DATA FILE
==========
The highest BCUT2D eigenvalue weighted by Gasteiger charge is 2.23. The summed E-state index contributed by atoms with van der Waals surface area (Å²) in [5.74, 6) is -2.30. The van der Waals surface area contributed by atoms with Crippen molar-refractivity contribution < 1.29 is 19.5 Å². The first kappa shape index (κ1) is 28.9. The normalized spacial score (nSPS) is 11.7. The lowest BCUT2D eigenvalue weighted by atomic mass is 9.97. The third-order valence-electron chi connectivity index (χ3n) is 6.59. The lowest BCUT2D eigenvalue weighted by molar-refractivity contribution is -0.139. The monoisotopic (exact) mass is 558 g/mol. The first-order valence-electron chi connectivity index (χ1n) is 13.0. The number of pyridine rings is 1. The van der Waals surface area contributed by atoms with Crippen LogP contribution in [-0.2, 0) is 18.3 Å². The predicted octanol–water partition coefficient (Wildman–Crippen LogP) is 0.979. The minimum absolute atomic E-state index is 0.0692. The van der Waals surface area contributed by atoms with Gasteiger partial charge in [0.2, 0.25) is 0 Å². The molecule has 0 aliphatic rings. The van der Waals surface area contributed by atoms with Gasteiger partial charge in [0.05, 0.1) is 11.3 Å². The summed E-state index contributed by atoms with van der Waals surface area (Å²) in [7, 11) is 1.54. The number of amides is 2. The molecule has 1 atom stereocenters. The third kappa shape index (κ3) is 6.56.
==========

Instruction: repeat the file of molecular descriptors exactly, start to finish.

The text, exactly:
The highest BCUT2D eigenvalue weighted by Gasteiger charge is 2.23. The summed E-state index contributed by atoms with van der Waals surface area (Å²) in [5.74, 6) is -2.30. The van der Waals surface area contributed by atoms with Crippen molar-refractivity contribution < 1.29 is 19.5 Å². The first kappa shape index (κ1) is 28.9. The normalized spacial score (nSPS) is 11.7. The lowest BCUT2D eigenvalue weighted by atomic mass is 9.97. The third-order valence-electron chi connectivity index (χ3n) is 6.59. The lowest BCUT2D eigenvalue weighted by molar-refractivity contribution is -0.139. The monoisotopic (exact) mass is 558 g/mol. The first-order valence-electron chi connectivity index (χ1n) is 13.0. The number of pyridine rings is 1. The van der Waals surface area contributed by atoms with Crippen LogP contribution in [-0.2, 0) is 18.3 Å². The predicted octanol–water partition coefficient (Wildman–Crippen LogP) is 0.979. The minimum absolute atomic E-state index is 0.0692. The van der Waals surface area contributed by atoms with Gasteiger partial charge in [0.2, 0.25) is 0 Å². The molecule has 0 aliphatic rings. The van der Waals surface area contributed by atoms with Gasteiger partial charge in [0.05, 0.1) is 11.3 Å². The summed E-state index contributed by atoms with van der Waals surface area (Å²) in [7, 11) is 1.54. The number of amides is 2. The molecule has 1 atom stereocenters. The third kappa shape index (κ3) is 6.56.